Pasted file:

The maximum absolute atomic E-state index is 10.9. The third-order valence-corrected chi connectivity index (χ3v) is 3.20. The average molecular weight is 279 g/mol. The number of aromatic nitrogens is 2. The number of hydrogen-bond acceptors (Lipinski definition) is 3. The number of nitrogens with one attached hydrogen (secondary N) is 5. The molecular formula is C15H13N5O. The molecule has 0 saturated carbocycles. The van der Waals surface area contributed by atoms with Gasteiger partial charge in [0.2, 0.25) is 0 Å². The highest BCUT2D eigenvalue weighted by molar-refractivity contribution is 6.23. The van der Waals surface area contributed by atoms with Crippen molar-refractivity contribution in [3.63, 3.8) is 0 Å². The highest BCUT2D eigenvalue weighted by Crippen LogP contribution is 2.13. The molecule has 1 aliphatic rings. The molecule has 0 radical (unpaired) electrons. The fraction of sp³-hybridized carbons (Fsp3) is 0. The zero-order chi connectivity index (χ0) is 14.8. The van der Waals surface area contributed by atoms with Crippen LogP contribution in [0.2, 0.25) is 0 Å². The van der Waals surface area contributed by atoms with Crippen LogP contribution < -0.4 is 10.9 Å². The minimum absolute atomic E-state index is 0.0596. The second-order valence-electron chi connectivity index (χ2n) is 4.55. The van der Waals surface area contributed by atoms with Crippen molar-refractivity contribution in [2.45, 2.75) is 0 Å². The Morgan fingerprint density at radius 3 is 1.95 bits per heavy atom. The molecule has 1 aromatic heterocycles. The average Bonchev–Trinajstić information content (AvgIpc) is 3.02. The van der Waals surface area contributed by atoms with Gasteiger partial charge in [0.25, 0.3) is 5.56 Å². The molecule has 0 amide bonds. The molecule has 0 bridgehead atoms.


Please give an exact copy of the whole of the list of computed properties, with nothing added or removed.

The maximum absolute atomic E-state index is 10.9. The third-order valence-corrected chi connectivity index (χ3v) is 3.20. The average molecular weight is 279 g/mol. The number of aromatic nitrogens is 2. The number of hydrogen-bond acceptors (Lipinski definition) is 3. The number of nitrogens with one attached hydrogen (secondary N) is 5. The molecular formula is C15H13N5O. The molecule has 0 saturated carbocycles. The van der Waals surface area contributed by atoms with Gasteiger partial charge in [0.2, 0.25) is 0 Å². The highest BCUT2D eigenvalue weighted by molar-refractivity contribution is 6.23. The van der Waals surface area contributed by atoms with Crippen molar-refractivity contribution in [3.63, 3.8) is 0 Å². The highest BCUT2D eigenvalue weighted by Crippen LogP contribution is 2.13. The molecule has 1 aliphatic rings. The molecule has 0 radical (unpaired) electrons. The fraction of sp³-hybridized carbons (Fsp3) is 0. The zero-order chi connectivity index (χ0) is 14.8. The van der Waals surface area contributed by atoms with Crippen LogP contribution in [0.2, 0.25) is 0 Å². The van der Waals surface area contributed by atoms with Crippen LogP contribution < -0.4 is 10.9 Å². The minimum absolute atomic E-state index is 0.0596. The second-order valence-electron chi connectivity index (χ2n) is 4.55. The van der Waals surface area contributed by atoms with Crippen molar-refractivity contribution in [2.45, 2.75) is 0 Å². The Morgan fingerprint density at radius 3 is 1.95 bits per heavy atom. The molecule has 1 aromatic heterocycles. The average Bonchev–Trinajstić information content (AvgIpc) is 3.02. The van der Waals surface area contributed by atoms with Gasteiger partial charge in [0.25, 0.3) is 5.56 Å². The molecule has 0 amide bonds. The molecule has 0 bridgehead atoms.